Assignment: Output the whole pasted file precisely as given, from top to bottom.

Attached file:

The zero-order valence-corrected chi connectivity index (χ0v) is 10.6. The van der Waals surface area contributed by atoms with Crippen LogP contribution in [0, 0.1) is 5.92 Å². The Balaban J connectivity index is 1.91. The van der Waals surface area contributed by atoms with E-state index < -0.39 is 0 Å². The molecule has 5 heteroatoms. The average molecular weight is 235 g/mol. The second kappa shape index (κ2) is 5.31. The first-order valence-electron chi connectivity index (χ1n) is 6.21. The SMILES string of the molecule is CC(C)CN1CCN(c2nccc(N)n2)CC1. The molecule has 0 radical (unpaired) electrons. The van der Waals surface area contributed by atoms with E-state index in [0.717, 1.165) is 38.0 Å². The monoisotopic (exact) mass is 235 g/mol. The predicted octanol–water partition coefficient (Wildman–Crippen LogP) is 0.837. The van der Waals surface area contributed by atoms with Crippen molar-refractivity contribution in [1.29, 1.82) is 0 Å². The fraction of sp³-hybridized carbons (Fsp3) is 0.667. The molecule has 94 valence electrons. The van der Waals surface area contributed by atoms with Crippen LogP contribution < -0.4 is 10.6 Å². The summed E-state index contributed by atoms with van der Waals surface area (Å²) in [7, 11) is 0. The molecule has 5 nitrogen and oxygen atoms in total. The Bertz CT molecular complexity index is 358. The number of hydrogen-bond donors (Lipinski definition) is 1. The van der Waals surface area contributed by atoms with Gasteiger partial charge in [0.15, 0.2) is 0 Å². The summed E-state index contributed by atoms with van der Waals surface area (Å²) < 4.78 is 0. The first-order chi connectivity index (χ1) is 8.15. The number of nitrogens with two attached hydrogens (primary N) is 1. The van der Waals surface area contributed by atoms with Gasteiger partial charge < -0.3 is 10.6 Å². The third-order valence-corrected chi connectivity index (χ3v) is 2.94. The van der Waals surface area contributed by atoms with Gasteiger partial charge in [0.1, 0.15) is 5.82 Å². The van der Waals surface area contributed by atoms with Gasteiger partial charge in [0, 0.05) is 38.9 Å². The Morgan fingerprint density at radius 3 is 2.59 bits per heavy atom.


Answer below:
The zero-order valence-corrected chi connectivity index (χ0v) is 10.6. The van der Waals surface area contributed by atoms with Crippen LogP contribution in [0, 0.1) is 5.92 Å². The Balaban J connectivity index is 1.91. The van der Waals surface area contributed by atoms with E-state index < -0.39 is 0 Å². The molecule has 5 heteroatoms. The average molecular weight is 235 g/mol. The second kappa shape index (κ2) is 5.31. The first-order valence-electron chi connectivity index (χ1n) is 6.21. The SMILES string of the molecule is CC(C)CN1CCN(c2nccc(N)n2)CC1. The molecule has 0 radical (unpaired) electrons. The van der Waals surface area contributed by atoms with E-state index in [0.717, 1.165) is 38.0 Å². The monoisotopic (exact) mass is 235 g/mol. The predicted octanol–water partition coefficient (Wildman–Crippen LogP) is 0.837. The van der Waals surface area contributed by atoms with Crippen molar-refractivity contribution in [1.29, 1.82) is 0 Å². The fraction of sp³-hybridized carbons (Fsp3) is 0.667. The molecule has 94 valence electrons. The van der Waals surface area contributed by atoms with Crippen LogP contribution < -0.4 is 10.6 Å². The summed E-state index contributed by atoms with van der Waals surface area (Å²) in [7, 11) is 0. The molecule has 5 nitrogen and oxygen atoms in total. The Bertz CT molecular complexity index is 358. The number of hydrogen-bond donors (Lipinski definition) is 1. The van der Waals surface area contributed by atoms with Gasteiger partial charge in [0.15, 0.2) is 0 Å². The summed E-state index contributed by atoms with van der Waals surface area (Å²) < 4.78 is 0. The first-order chi connectivity index (χ1) is 8.15. The number of nitrogens with two attached hydrogens (primary N) is 1. The van der Waals surface area contributed by atoms with Gasteiger partial charge < -0.3 is 10.6 Å². The third-order valence-corrected chi connectivity index (χ3v) is 2.94. The van der Waals surface area contributed by atoms with Gasteiger partial charge in [0.1, 0.15) is 5.82 Å². The van der Waals surface area contributed by atoms with Gasteiger partial charge in [0, 0.05) is 38.9 Å². The Morgan fingerprint density at radius 3 is 2.59 bits per heavy atom.